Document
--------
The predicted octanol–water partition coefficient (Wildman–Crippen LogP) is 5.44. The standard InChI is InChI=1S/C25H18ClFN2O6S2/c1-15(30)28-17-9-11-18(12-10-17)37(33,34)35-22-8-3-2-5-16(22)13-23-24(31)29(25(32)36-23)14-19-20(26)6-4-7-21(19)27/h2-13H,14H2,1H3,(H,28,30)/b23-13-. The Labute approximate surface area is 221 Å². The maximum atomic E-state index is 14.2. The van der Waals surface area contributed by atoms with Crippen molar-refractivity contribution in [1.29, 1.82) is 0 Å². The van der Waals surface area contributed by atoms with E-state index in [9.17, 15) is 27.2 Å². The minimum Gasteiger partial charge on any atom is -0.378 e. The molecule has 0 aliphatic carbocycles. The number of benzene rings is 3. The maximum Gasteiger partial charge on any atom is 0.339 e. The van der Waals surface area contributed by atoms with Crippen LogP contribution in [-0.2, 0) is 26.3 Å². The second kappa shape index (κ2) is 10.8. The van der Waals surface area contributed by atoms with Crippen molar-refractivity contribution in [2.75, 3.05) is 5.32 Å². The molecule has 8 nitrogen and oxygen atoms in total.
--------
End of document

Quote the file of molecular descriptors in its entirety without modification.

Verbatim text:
The predicted octanol–water partition coefficient (Wildman–Crippen LogP) is 5.44. The standard InChI is InChI=1S/C25H18ClFN2O6S2/c1-15(30)28-17-9-11-18(12-10-17)37(33,34)35-22-8-3-2-5-16(22)13-23-24(31)29(25(32)36-23)14-19-20(26)6-4-7-21(19)27/h2-13H,14H2,1H3,(H,28,30)/b23-13-. The Labute approximate surface area is 221 Å². The maximum atomic E-state index is 14.2. The van der Waals surface area contributed by atoms with Crippen molar-refractivity contribution in [1.29, 1.82) is 0 Å². The van der Waals surface area contributed by atoms with E-state index in [9.17, 15) is 27.2 Å². The minimum Gasteiger partial charge on any atom is -0.378 e. The molecule has 0 aliphatic carbocycles. The number of benzene rings is 3. The maximum Gasteiger partial charge on any atom is 0.339 e. The van der Waals surface area contributed by atoms with Crippen LogP contribution in [-0.2, 0) is 26.3 Å². The second kappa shape index (κ2) is 10.8. The van der Waals surface area contributed by atoms with Crippen molar-refractivity contribution in [2.75, 3.05) is 5.32 Å². The molecule has 8 nitrogen and oxygen atoms in total.